By E. Rapaport

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Inch. If the liquid be D times as heavy as water bulk for bulk ii J 21 Properties of Liquids then the pressure at any point L feet below the surface will be D x L x 6-94 ozs. per square inch. On the metric system it is even simpler because 1 cubic centimetre of water weighs 1 gramme. Therefore the pressure per square centimetre at any point below the surface will be x grammes, where D L= L of the point in centimetres depth and D = the number On of times that the liquid is heavier than water. the metric system this will be the density in D grammes per cubic centimetre.

If r a sharp dividing line between the heavier salt solution and the lighter water. But if we leave them undisturbed we 35 Properties of Liquids n] very gradually some of the heavy have come to the top and some of the lighter water will have gone to the bottom and that eventually the liquids will become mixed. This gradual intermingling done apparently against the shall find that liquid will laws of gravity called diffusion. is more readily between gases and every gas can diffuse into Diffusion takes place than between liquids, this cannot be said of liquids.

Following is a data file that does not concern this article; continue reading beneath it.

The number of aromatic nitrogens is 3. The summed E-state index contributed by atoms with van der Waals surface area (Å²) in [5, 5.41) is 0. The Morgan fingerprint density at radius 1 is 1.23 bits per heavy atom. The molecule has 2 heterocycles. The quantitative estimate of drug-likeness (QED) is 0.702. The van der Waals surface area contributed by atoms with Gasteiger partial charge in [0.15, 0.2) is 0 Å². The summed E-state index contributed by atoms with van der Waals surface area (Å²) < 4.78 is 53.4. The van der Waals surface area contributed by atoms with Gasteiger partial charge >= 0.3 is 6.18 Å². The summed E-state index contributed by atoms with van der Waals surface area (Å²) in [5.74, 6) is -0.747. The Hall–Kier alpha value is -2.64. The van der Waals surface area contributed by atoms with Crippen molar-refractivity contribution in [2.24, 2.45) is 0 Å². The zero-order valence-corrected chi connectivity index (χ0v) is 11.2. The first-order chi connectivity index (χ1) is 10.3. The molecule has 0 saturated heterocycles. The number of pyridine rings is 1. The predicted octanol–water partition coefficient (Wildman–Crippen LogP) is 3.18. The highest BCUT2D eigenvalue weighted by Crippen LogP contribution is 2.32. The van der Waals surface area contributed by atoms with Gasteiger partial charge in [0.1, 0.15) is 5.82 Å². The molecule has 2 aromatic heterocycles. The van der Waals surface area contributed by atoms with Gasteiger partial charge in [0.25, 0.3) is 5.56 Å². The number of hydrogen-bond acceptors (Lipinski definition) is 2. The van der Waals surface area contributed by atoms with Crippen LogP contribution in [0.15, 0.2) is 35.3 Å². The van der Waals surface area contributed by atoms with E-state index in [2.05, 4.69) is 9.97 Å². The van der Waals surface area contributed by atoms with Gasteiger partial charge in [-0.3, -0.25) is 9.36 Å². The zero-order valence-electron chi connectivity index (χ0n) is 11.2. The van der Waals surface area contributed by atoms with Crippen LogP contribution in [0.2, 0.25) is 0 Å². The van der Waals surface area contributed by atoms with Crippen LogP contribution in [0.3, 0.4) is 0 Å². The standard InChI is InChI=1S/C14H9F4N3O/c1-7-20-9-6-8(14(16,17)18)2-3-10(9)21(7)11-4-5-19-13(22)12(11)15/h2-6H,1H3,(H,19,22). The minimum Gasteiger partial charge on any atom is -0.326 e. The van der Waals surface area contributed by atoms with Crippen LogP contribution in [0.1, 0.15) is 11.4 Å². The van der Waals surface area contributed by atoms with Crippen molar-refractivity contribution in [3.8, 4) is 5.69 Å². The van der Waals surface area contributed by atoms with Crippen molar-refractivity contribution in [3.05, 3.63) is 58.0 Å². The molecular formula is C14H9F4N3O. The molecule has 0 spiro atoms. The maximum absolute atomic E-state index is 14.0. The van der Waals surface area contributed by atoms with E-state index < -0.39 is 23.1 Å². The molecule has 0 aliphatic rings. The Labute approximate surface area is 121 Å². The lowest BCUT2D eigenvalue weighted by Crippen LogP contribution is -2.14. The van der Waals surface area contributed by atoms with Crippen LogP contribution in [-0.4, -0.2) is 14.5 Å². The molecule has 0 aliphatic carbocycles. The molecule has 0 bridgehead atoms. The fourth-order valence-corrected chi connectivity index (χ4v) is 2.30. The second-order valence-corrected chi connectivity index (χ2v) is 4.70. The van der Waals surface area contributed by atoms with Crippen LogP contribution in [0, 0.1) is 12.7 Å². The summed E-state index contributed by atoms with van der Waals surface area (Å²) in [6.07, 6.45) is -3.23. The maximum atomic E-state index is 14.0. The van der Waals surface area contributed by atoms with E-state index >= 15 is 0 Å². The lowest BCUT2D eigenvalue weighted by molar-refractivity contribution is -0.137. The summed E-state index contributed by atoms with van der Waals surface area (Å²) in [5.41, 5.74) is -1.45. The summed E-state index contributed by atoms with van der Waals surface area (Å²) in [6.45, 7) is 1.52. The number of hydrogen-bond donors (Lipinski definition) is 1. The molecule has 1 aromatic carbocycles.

Therefore the pressure per square centimetre at any point below the surface will be x grammes, where D L= L of the point in centimetres depth and D = the number On of times that the liquid is heavier than water. the metric system this will be the density in D grammes per cubic centimetre. Pressure on the sides of a vessel. Since at any given point the pressure is equal in all directions it follows that the pressure on the sides or walls of a vessel at any point is determined in exactly the same way as it would be for a point on a horizontal surface at the same depth.